Not at the Economist, anyway. It’s mid-August and the pop science is in full bloom:
The idea of inflation was proposed in 1979 by Alan Guth. In the years after Dr Guth published his idea Andrei Linde extended it to suggest that the universe emerged from what he called an inflationary field. But if this field can spawn the universe humans see, there is no reason why it cannot spawn others. There is also no reason why the universes so spawned should have the same laws of physics as one another. Indeed, there is quite a good reason why they should not.
This reason was worked out a decade or so ago by several physicists, including Leonard Susskind, of Stanford University, and Martin Rees, Britain’s Astronomer Royal. They observed that the equations of string theory, the deepest sort of explanation for the way matter and energy are organised into particles and fields, have a lot of possible solutions. Some correspond to what observable reality has to offer. Most do not. But Dr Susskind and Lord Rees suggest that those other solutions do describe reality in other universes.
This idea is intellectually pleasing because it bears on a puzzling problem: why are conditions in the observable universe so finely tuned to the needs of mankind? Fiddle only slightly with some of physics’s constants, such as the strength of electromagnetism or the strength of the force that binds atomic nuclei, and the resulting universe would be unable to sustain humans, or anything resembling them (see chart).
The fine-tuning problem, as this puzzle is known, is solved by some by the invocation of a Creator who made things just right for people to evolve. If universes are commonplace, though, and the rules that govern them vary, then the fine-tuning problem—and thus the need for a human-friendly Creator—vanishes. It is no longer a fluke that at least one universe has the right conditions for intelligent life to emerge, since there are also zillions that do not. And it is inevitable that any intelligent life which did evolve would observe that it lived in a universe whose physical laws were just right to support its existence.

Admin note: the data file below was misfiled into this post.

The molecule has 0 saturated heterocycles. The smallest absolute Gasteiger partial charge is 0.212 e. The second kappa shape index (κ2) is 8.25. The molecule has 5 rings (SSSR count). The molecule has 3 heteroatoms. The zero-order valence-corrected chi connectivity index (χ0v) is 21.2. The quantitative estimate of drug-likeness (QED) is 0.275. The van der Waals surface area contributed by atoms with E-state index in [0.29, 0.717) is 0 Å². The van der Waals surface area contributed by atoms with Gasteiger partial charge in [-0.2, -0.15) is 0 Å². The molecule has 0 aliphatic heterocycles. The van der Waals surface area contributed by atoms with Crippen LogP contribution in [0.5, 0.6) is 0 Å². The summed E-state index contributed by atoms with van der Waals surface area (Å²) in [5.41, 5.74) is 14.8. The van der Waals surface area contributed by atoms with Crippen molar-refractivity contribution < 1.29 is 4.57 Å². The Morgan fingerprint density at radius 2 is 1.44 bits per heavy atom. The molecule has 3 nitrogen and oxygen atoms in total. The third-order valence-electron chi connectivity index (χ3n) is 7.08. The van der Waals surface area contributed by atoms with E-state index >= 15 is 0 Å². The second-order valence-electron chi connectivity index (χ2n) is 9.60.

Type-two multiverses, then, offer an answer to the fine-tuning problem. More.
No evidence for any of this is offered, but the critical thing to see is that none is sought. The pop science crowd is much happier with speculation than evidence.
See also: Copernicus, you are not going to believe who is using your name. Or how.
Good and bad arguments for fine-tuning? Many, though not all, of these fine-tuning arguments have no way to measure the domain, and without that, specifying the range doesn’t turn it into fine tuning.
Why, according to some, we are justified in believing in the multiverse even if there were no actual evidence in favour of it because it is the only known theory that is in principle capable of explaining certain aspects of our universe. (Yes, that’s an online echo you are hearing… 😉 )
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